Just enough of a local Drupal development environment
In preparation for Agaric's migration training at DrupalCon Seattle, we've seen again that getting a development environment suitable for working on Drupal 8 with Composer is a big road block. For that reason, here are instructions for getting it all going, suitable for our training or for working on Drupal in a code sprint, with only one hard requirement: PHP.
Getting a local development going is a problem for everyone, including programmers and people who should be skilled at this. Vagrant and DrupalVM were created to make identical development environments work on any computer. Unfortunately, that's more a pipe dream than a promise, as our own experiences and support requests we've received can attest,
Docker is another attempt to make local development match production environments, and a newer generation of Drupal-adjacent development workflow tools, such as DDEV, Lando, Docksal, and Humpback, build on it. Using an online development environment is also an option, but has too much reliance on working WiFi for conference situations.
The goal is any Drupal development environment—any of the above or anything else—where you can go to your project root directory in a terminal and type, say, composer update and have If you don't have a local development environment of any kind, here is the minimalist approach. All the steps start with opening your terminal.
Quick and dirtiest
mkdir ~/sandbox cd ~/sandbox
Now copy the four commands beginning with php from the top of Composer's quick install documentation. Paste them into the terminal in your sandbox directory. It's best to use Composer's commands, which they update to verify the hash after every release, which is why we don't have the commands for you to copy here. Once that is done, continue:
php composer.phar create-project drupal-composer/drupal-project:8.x-dev just-drupal --no-interaction cd just-drupal php ../composer.phar require drush/drush
If that works, you're good to go!
To use Drush:
To start PHP's built-in webserver and see the site, use:
php web/core/scripts/drupal quick-start standard
If it works, it will install Drupal with the Standard installation profile and log you in, opening your local site in your browser. Your terminal window, meanwhile, is dedicated to running the server. Open a new tab in your terminal, at the same location (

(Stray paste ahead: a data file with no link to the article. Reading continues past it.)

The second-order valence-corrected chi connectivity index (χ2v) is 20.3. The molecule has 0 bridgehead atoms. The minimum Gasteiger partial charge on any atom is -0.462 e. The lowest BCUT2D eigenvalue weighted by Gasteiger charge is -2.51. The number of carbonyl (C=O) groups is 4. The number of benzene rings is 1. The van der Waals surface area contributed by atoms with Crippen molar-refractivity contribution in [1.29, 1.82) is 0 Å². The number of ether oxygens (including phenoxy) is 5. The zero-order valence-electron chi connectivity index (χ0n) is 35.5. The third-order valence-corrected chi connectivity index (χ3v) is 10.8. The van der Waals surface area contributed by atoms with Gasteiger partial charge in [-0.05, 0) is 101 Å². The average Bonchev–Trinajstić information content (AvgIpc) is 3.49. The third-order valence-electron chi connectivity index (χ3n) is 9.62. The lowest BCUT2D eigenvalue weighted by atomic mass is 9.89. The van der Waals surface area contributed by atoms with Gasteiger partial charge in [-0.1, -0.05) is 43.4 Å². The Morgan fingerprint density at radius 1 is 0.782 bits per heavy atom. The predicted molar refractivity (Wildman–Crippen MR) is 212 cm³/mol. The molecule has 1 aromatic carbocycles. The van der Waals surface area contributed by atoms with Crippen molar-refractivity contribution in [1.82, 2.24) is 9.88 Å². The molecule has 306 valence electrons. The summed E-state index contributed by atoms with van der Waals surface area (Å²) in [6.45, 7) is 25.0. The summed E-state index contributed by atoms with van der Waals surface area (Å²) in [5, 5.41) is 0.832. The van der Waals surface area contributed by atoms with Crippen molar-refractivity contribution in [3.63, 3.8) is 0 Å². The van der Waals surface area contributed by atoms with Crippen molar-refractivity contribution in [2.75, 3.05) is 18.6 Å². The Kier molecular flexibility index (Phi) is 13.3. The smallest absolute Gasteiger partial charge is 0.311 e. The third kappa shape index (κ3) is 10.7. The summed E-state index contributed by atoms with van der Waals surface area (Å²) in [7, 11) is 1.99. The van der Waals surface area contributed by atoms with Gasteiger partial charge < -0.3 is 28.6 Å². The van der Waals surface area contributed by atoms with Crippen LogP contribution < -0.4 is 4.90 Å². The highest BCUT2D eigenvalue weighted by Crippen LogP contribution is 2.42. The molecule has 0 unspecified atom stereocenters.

cd ~/sandbox/just-drupal in our example) to be able to run more composer or other commands.
In the migration training for instance we have people use composer to get the code for the address module, so from
~/sandbox/just-drupal in our example we would run:
php ../composer.phar require drupal/address
And to enable the address module downloaded just above:
vendor/bin/drush en address
Note that the site must be 'running' with the
php web/core/scripts/drupal quick-start command you can run at any time to get things started and log back in (don't worry if you get "Access Denied" while also seeing the administration menu (starting with "Manage" at the top left of your screen; this just means you were already logged in).
This minimalist approach might not work either for your computer! If it doesn't, there may be more PHP things to install. For instance, if you run into an error about SQLite, you may need to enable or install SQLite with PHP first. We'll update this blog post with further fixes and workarounds as they come up for our content migration or other training students.
Quick and just slightly polished
You may have noticed that typing
php ../composer.phar and
vendor/bin/drush is pretty ugly. This can be fixed while retaining essentially the same setup as above by installing Composer globally (for GNU/Linux and Mac OS X, or with the Windows installer for Microsoft Windows) and installing the Drush launcher. Once you've done that, you'll be able to use
composer instead of
php ../composer.phar and
drush instead of
Warning and reminder
This is for a local development environment or sandbox testing site only! PHP's built-in server, which is relied upon in the above, is absolutely not intended to be used in production environments. Neither, for Drupal, is SQLite, which we're also using. To repeat, this is not meant to be used live!
Updated. I knew it was out there, but didn't find this when i started writing. This is very similar in approach to an article last year by MediaCurrent celebrating this capability coming to Drupal. The main difference is that in our blog post here we use the Composer template for Drupal 8 projects. This avoids having Git as a requirement (but you should always develop by committing to Git!) and also starts with a best-practices composer setup. Distributions like Drutopia take the same approach.